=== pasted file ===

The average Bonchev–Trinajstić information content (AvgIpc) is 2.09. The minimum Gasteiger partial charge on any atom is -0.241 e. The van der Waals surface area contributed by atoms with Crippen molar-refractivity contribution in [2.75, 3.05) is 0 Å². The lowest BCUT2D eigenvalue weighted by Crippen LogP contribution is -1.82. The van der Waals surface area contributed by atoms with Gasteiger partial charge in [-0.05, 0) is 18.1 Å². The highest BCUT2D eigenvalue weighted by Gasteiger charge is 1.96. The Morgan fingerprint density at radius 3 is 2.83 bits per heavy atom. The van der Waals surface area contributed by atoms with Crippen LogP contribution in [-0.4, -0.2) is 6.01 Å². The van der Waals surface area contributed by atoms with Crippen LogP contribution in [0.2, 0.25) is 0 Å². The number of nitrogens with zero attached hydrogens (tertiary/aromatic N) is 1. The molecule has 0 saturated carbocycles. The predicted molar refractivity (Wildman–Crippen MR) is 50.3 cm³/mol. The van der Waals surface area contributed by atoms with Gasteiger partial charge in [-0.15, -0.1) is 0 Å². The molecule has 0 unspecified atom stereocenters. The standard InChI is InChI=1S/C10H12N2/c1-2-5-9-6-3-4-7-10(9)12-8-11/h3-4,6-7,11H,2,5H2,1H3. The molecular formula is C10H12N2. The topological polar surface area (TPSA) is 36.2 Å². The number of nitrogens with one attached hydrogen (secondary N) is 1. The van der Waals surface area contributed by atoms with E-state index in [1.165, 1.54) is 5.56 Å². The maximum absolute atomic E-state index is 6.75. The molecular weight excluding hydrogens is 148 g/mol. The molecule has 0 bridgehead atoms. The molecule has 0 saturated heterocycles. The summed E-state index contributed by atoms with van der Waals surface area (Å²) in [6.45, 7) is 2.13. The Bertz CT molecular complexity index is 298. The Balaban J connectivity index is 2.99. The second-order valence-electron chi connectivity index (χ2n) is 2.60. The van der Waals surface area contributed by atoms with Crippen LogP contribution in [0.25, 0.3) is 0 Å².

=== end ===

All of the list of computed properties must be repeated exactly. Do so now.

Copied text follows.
The average Bonchev–Trinajstić information content (AvgIpc) is 2.09. The minimum Gasteiger partial charge on any atom is -0.241 e. The van der Waals surface area contributed by atoms with Crippen molar-refractivity contribution in [2.75, 3.05) is 0 Å². The lowest BCUT2D eigenvalue weighted by Crippen LogP contribution is -1.82. The van der Waals surface area contributed by atoms with Gasteiger partial charge in [-0.05, 0) is 18.1 Å². The highest BCUT2D eigenvalue weighted by Gasteiger charge is 1.96. The Morgan fingerprint density at radius 3 is 2.83 bits per heavy atom. The van der Waals surface area contributed by atoms with Crippen LogP contribution in [-0.4, -0.2) is 6.01 Å². The van der Waals surface area contributed by atoms with Crippen LogP contribution in [0.2, 0.25) is 0 Å². The number of nitrogens with zero attached hydrogens (tertiary/aromatic N) is 1. The molecule has 0 saturated carbocycles. The predicted molar refractivity (Wildman–Crippen MR) is 50.3 cm³/mol. The van der Waals surface area contributed by atoms with Gasteiger partial charge in [-0.15, -0.1) is 0 Å². The molecule has 0 unspecified atom stereocenters. The standard InChI is InChI=1S/C10H12N2/c1-2-5-9-6-3-4-7-10(9)12-8-11/h3-4,6-7,11H,2,5H2,1H3. The molecular formula is C10H12N2. The topological polar surface area (TPSA) is 36.2 Å². The number of nitrogens with one attached hydrogen (secondary N) is 1. The van der Waals surface area contributed by atoms with E-state index in [1.165, 1.54) is 5.56 Å². The maximum absolute atomic E-state index is 6.75. The molecular weight excluding hydrogens is 148 g/mol. The molecule has 0 bridgehead atoms. The molecule has 0 saturated heterocycles. The summed E-state index contributed by atoms with van der Waals surface area (Å²) in [6.45, 7) is 2.13. The Bertz CT molecular complexity index is 298. The Balaban J connectivity index is 2.99. The second-order valence-electron chi connectivity index (χ2n) is 2.60. The van der Waals surface area contributed by atoms with Crippen LogP contribution in [0.25, 0.3) is 0 Å².